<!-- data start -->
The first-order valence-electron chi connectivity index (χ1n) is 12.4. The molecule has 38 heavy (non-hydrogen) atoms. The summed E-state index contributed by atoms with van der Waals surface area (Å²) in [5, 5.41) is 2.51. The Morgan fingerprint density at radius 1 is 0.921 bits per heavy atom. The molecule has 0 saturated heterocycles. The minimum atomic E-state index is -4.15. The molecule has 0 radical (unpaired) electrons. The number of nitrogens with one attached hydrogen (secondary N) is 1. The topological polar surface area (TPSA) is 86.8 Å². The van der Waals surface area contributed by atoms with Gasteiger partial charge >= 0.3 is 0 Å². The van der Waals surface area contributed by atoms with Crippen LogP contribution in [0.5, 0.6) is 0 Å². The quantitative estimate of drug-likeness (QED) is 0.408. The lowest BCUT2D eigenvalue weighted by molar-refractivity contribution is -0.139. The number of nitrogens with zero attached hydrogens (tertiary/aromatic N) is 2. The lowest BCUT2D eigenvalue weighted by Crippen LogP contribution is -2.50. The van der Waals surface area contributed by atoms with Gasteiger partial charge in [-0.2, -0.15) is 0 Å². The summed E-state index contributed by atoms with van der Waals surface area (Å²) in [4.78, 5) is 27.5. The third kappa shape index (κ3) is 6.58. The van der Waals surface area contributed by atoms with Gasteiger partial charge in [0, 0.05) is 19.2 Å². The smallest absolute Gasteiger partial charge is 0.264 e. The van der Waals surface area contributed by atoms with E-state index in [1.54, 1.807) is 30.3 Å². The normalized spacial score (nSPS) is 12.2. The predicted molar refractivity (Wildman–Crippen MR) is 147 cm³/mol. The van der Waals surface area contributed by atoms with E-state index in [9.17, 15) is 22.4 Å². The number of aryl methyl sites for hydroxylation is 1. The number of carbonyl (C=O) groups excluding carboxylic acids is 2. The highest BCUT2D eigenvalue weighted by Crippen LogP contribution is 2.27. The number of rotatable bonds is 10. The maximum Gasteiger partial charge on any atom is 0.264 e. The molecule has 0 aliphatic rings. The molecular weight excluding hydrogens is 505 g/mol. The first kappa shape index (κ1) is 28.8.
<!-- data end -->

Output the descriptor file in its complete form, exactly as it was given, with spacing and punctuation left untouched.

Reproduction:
The first-order valence-electron chi connectivity index (χ1n) is 12.4. The molecule has 38 heavy (non-hydrogen) atoms. The summed E-state index contributed by atoms with van der Waals surface area (Å²) in [5, 5.41) is 2.51. The Morgan fingerprint density at radius 1 is 0.921 bits per heavy atom. The molecule has 0 saturated heterocycles. The minimum atomic E-state index is -4.15. The molecule has 0 radical (unpaired) electrons. The number of nitrogens with one attached hydrogen (secondary N) is 1. The topological polar surface area (TPSA) is 86.8 Å². The van der Waals surface area contributed by atoms with Gasteiger partial charge >= 0.3 is 0 Å². The van der Waals surface area contributed by atoms with Crippen LogP contribution in [0.5, 0.6) is 0 Å². The quantitative estimate of drug-likeness (QED) is 0.408. The lowest BCUT2D eigenvalue weighted by molar-refractivity contribution is -0.139. The number of nitrogens with zero attached hydrogens (tertiary/aromatic N) is 2. The lowest BCUT2D eigenvalue weighted by Crippen LogP contribution is -2.50. The van der Waals surface area contributed by atoms with Gasteiger partial charge in [-0.2, -0.15) is 0 Å². The summed E-state index contributed by atoms with van der Waals surface area (Å²) in [4.78, 5) is 27.5. The third kappa shape index (κ3) is 6.58. The van der Waals surface area contributed by atoms with Gasteiger partial charge in [0, 0.05) is 19.2 Å². The smallest absolute Gasteiger partial charge is 0.264 e. The van der Waals surface area contributed by atoms with E-state index in [1.54, 1.807) is 30.3 Å². The normalized spacial score (nSPS) is 12.2. The predicted molar refractivity (Wildman–Crippen MR) is 147 cm³/mol. The van der Waals surface area contributed by atoms with E-state index in [9.17, 15) is 22.4 Å². The number of aryl methyl sites for hydroxylation is 1. The number of carbonyl (C=O) groups excluding carboxylic acids is 2. The highest BCUT2D eigenvalue weighted by Crippen LogP contribution is 2.27. The number of rotatable bonds is 10. The maximum Gasteiger partial charge on any atom is 0.264 e. The molecule has 0 aliphatic rings. The molecular weight excluding hydrogens is 505 g/mol. The first kappa shape index (κ1) is 28.8.